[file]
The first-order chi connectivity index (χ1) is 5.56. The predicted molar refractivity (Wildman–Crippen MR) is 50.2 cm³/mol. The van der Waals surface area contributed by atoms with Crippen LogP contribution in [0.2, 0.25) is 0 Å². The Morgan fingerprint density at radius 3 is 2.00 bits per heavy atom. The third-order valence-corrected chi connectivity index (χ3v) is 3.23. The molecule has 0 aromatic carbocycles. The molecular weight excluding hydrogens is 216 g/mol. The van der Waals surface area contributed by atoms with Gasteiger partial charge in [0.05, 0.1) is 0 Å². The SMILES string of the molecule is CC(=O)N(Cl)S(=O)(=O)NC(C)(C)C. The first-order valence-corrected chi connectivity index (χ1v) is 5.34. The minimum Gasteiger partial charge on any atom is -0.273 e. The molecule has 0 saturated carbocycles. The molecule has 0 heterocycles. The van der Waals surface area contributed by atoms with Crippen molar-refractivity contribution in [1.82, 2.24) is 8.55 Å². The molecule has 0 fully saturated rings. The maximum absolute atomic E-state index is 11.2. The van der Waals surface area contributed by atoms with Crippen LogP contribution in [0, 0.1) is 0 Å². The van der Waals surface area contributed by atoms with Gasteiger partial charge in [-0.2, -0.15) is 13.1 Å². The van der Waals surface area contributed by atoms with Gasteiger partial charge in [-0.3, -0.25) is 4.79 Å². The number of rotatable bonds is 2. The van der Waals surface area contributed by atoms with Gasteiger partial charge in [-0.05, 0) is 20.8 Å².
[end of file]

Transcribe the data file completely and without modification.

The first-order chi connectivity index (χ1) is 5.56. The predicted molar refractivity (Wildman–Crippen MR) is 50.2 cm³/mol. The van der Waals surface area contributed by atoms with Crippen LogP contribution in [0.2, 0.25) is 0 Å². The Morgan fingerprint density at radius 3 is 2.00 bits per heavy atom. The third-order valence-corrected chi connectivity index (χ3v) is 3.23. The molecule has 0 aromatic carbocycles. The molecular weight excluding hydrogens is 216 g/mol. The van der Waals surface area contributed by atoms with Gasteiger partial charge in [0.05, 0.1) is 0 Å². The SMILES string of the molecule is CC(=O)N(Cl)S(=O)(=O)NC(C)(C)C. The first-order valence-corrected chi connectivity index (χ1v) is 5.34. The minimum Gasteiger partial charge on any atom is -0.273 e. The molecule has 0 saturated carbocycles. The molecule has 0 heterocycles. The van der Waals surface area contributed by atoms with Crippen molar-refractivity contribution in [1.82, 2.24) is 8.55 Å². The molecule has 0 fully saturated rings. The maximum absolute atomic E-state index is 11.2. The van der Waals surface area contributed by atoms with Crippen LogP contribution in [0, 0.1) is 0 Å². The van der Waals surface area contributed by atoms with Gasteiger partial charge in [-0.2, -0.15) is 13.1 Å². The van der Waals surface area contributed by atoms with Gasteiger partial charge in [-0.3, -0.25) is 4.79 Å². The number of rotatable bonds is 2. The van der Waals surface area contributed by atoms with Gasteiger partial charge in [-0.05, 0) is 20.8 Å².